• Confidentiality

Due Diligence

Once the Letter of Intent has been signed by both parties, you may begin the due diligence process. The dental professionals you hire can help you evaluate and understand the selling dentist’s cash flow, financials, and operational information. This process is a great opportunity to analyze the opportunities and challenges of the practices and come up with a plan for post-closing. If there is a broker involved, they will have already done some due diligence to represent their client. However, you should always do your due diligence or hire a consultant to help you through the process.

Key Considerations:

  • Financials, Overhead, and Cash Flow Analysis
  • Production and Operational Metrics
  • # of Active Patients
    • Chart Audit
  • Staff Census
  • Equipment and Inventory Audit

Practice Purchase Agreement

The dental practice purchase agreement is a legally binding agreement that has all the details of the transactions. Your dental-specific attorney will help you negotiate the terms of this agreement and explain the different components that are included.

Key Considerations:

  • Allocation of the purchase price / tax considerations
    • Typically, 80% goodwill and 20% tangible assets
  • Buyer and Seller representations and warranties
  • Terms of non-competition and non-solicitation
  • Post-employment/transition agreement
    • If the seller plans to stay on for a few months post-closing
  • List of equipment and assets being sold
    • Website, name of the practice, computers, chairs, etc.
  • List of items excluded from the sale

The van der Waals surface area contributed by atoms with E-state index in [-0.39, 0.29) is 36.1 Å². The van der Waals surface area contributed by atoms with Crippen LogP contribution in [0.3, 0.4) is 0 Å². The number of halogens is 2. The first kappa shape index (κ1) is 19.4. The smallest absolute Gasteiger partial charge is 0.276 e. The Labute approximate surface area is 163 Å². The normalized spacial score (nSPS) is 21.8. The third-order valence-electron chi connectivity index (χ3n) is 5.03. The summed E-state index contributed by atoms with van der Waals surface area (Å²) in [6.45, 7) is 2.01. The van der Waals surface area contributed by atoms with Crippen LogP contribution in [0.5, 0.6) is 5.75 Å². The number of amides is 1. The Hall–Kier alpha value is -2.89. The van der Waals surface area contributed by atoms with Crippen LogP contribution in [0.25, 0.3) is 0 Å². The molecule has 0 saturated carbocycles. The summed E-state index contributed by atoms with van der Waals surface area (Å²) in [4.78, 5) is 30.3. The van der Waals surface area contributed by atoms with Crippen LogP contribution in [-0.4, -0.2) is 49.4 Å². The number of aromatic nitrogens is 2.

• The seller’s items such as photos, paintings, diplomas, etc.

Lease or Real Estate Purchase Agreement

Along with the dental practice purchase agreement, you will need to sign a lease or a real estate purchase agreement if you are planning to buy the real estate.

The terms of the lease typically must be the same duration as your practice loan. For example, if you have a 10-year practice loan, then you will generally want to have a lease with an initial term plus an option term (or terms) that cover a 10-year period.

If you prefer to own the real estate at some point down the road, you can negotiate the first right of refusal or an option to purchase. Most people confuse these two concepts; however, they often mean very different things.

The first right of refusal allows you to purchase the real estate whenever the owner is ready to sell.  When the owner is ready to sell, you have the first right, however, if you decide not to exercise that right the owner can sell to a third party.

An option to buy often allows you to buy the real estate during a pre-determined period and the owner has to sell it to you if you decide to exercise the option.

Entity Creation